Great cover story at the NYT on Powerpoint:
Gen. Stanley A. McChrystal, the leader of American and NATO forces in Afghanistan, was shown a PowerPoint slide in Kabul last summer that was meant to portray the complexity of American military strategy, but looked more like a bowl of spaghetti. …“When we understand that slide, we’ll have won the war,” General McChrystal dryly remarked, one of his advisers recalled, as the room erupted in laughter.
Reminds me of a great essay by Edward Tufte I bought a few years back on the topic of how shitty Powerpoint is:
Alas, slideware often reduces the analytical quality of presentations. In particular, the popular PowerPoint templates (ready-made designs) usually weaken verbal and spatial reasoning, and almost always corrupt statistical analysis. What is the problem with PowerPoint? And how can we improve our presentations?
UPDATE: Tufte on the topic of his Powerpoint essay (Wired.com, Sept 2003)
Yeah. I have no idea what he’s saying.
I’m sticking to design.
Here’s some events that happened on April 27th:
- 1124 – David I becomes King of Scots.
- 1773 – The Parliament of Great Britain passes the Tea Act, designed to save the British East India Company by granting it a monopoly on the North American tea trade.
- 1810 – Beethoven composes his famous piano piece, Für Elise.
- 1941 – World War II: German troops enter Athens.
- 1977 – Designer Michael Mulvey emerges from his mother’s womb after a 24-hour labor
- 1981 – Xerox PARC introduces the computer mouse.
It holds that in a hierarchy, members are promoted so long as they work competently. Sooner or later they are promoted to a position at which they are no longer competent (their “level of incompetence”), and there they remain, being unable to earn further promotions.
Brian Chen for Wired GadgetLab, 26 Feb 2009, Why the Japanese Hate the iPhone:
What’s wrong with the iPhone, from a Japanese perspective? Almost everything: the high monthly data plans that go with it, its paucity of features, the low-quality camera, the unfashionable design and the fact that it’s not Japanese.
Bloomberg Businessweek, 23 April 2010:
Apple Inc.’s iPhone shipments to Japan more than doubled in the past year, capturing 72 percent of the country’s smartphone market, a research firm said.
Granted, some of the missing items from the 3G iPhone Chen mentioned in the Wired article were subsequently added to the 3GS — like MMS messaging, a better camera and video recording — but the Wired article was still way off-base.
In other words, I considered listening to an album an activity in and of itself. It was not something I did while working on homework, let alone while checking e-mail or thumbing out text messages.
From the NYTimes:
In recent years, board members have been locked in an ideological battle between a bloc of conservatives who question Darwin’s theory of evolution and believe the Founding Fathers were guided by Christian principles, and a handful of Democrats and moderate Republicans who have fought to preserve the teaching of Darwinism and the separation of church and state.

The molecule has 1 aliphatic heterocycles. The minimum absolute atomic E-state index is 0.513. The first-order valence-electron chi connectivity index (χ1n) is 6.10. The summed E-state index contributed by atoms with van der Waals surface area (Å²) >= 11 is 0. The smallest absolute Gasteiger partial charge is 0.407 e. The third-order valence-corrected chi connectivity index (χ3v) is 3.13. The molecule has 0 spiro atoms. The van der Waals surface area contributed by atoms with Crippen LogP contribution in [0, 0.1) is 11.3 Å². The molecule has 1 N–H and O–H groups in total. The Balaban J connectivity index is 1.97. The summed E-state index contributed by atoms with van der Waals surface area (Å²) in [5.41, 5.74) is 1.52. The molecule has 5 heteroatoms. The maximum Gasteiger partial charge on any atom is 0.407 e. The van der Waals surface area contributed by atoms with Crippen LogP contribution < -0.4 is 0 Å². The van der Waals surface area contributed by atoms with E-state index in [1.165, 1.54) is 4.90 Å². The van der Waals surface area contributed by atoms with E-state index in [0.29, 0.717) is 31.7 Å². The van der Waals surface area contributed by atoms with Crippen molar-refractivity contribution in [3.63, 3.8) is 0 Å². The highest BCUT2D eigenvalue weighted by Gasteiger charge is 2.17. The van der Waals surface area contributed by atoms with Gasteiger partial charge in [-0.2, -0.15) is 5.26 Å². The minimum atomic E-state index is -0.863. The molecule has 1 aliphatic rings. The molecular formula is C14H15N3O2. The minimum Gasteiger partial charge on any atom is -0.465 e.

Jay Parkinson’s Awesomeness Manifesto:
The vast majority of companies — in my research, greater than 95% — can only create what I have termed thin value. Thick value is real, meaningful, and sustainable. It happens by making people authentically better off — not merely by adding more bells and whistles that your boss might like, but that cause customers to roll their eyes.
Heed to Design.
The WP7S interface has an extra sequence/layer added by big-button opening screens for the new ways of organizing stuff. Compared to the IPhone, most of the WP7S organizing screens have lower content resolution, which violates flatness and leads to hierarchical stacking and temporal sequencing of screens. In day-to-day use, maybe the panorama screens will solve the stacking/sequencing problem, or maybe they will just clutter up the flow of information. Of course Microsoft’s customers are already familiar with deep layerings and complex hierarchies.
I thought similar things when I watched a handful of demos of the new Windows mobile OS. It’s definitely different, un-iPhone, for lack of a better term, but not different in a good way.
It looks like a shell for an eventual mobile operating system, a working wireframe if you will.
On this note, Tufte nails it on the flatness and confusing ‘openness’:
The WP7S screens look as if they were designed for a slide presentation or for a video demo (to be read from a distance) and not for a handheld interface (read from 20 inches). For example, the headline type is too big, too spacious. One design lesson here is that most interface design work should be done at actual final scale and all internal demos should be on actual hardware rather than on pitch slides or big monitor screens. After all, users see the interface only at actual size, and so should interface designers, their managers, and so on up the management chain.
This piece by Matt Taibbi on Rollingstone.com makes me feel angry and helpless:
The first thing you need to know about Goldman Sachs is that it’s everywhere. The world’s most powerful investment bank is a great vampire squid wrapped around the face of humanity, relentlessly jamming its blood funnel into anything that smells like money. In fact, the history of the recent financial crisis, which doubles as a history of the rapid decline and fall of the suddenly swindled dry American empire, reads like a Who’s Who of Goldman Sachs graduates.